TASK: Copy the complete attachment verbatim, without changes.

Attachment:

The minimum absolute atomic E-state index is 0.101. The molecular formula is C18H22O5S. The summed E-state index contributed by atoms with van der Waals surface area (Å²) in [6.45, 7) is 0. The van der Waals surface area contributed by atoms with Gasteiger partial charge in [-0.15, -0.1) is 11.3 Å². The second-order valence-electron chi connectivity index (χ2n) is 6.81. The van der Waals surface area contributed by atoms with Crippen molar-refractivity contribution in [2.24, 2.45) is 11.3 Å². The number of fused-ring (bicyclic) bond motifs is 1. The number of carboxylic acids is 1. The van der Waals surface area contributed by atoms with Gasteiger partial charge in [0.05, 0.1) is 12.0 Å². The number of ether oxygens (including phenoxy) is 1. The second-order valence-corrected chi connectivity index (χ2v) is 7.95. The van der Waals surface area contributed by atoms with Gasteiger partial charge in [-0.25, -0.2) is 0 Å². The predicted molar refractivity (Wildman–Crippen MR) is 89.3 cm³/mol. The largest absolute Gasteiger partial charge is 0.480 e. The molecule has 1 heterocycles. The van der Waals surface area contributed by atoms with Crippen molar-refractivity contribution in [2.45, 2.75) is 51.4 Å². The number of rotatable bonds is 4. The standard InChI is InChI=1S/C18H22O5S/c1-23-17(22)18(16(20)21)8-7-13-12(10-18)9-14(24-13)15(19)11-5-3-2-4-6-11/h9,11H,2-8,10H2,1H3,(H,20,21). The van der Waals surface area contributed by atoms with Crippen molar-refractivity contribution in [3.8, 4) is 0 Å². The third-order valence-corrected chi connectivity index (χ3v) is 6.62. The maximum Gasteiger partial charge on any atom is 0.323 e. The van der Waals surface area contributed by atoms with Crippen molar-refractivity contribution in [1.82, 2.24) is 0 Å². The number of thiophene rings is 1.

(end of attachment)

The minimum absolute atomic E-state index is 0.101. The molecular formula is C18H22O5S. The summed E-state index contributed by atoms with van der Waals surface area (Å²) in [6.45, 7) is 0. The van der Waals surface area contributed by atoms with Gasteiger partial charge in [-0.15, -0.1) is 11.3 Å². The second-order valence-electron chi connectivity index (χ2n) is 6.81. The van der Waals surface area contributed by atoms with Crippen molar-refractivity contribution in [2.24, 2.45) is 11.3 Å². The number of fused-ring (bicyclic) bond motifs is 1. The number of carboxylic acids is 1. The van der Waals surface area contributed by atoms with Gasteiger partial charge in [0.05, 0.1) is 12.0 Å². The number of ether oxygens (including phenoxy) is 1. The second-order valence-corrected chi connectivity index (χ2v) is 7.95. The van der Waals surface area contributed by atoms with Gasteiger partial charge in [-0.25, -0.2) is 0 Å². The predicted molar refractivity (Wildman–Crippen MR) is 89.3 cm³/mol. The largest absolute Gasteiger partial charge is 0.480 e. The molecule has 1 heterocycles. The van der Waals surface area contributed by atoms with Crippen molar-refractivity contribution in [2.45, 2.75) is 51.4 Å². The number of rotatable bonds is 4. The standard InChI is InChI=1S/C18H22O5S/c1-23-17(22)18(16(20)21)8-7-13-12(10-18)9-14(24-13)15(19)11-5-3-2-4-6-11/h9,11H,2-8,10H2,1H3,(H,20,21). The van der Waals surface area contributed by atoms with Crippen molar-refractivity contribution in [3.8, 4) is 0 Å². The third-order valence-corrected chi connectivity index (χ3v) is 6.62. The maximum Gasteiger partial charge on any atom is 0.323 e. The van der Waals surface area contributed by atoms with Crippen molar-refractivity contribution in [1.82, 2.24) is 0 Å². The number of thiophene rings is 1.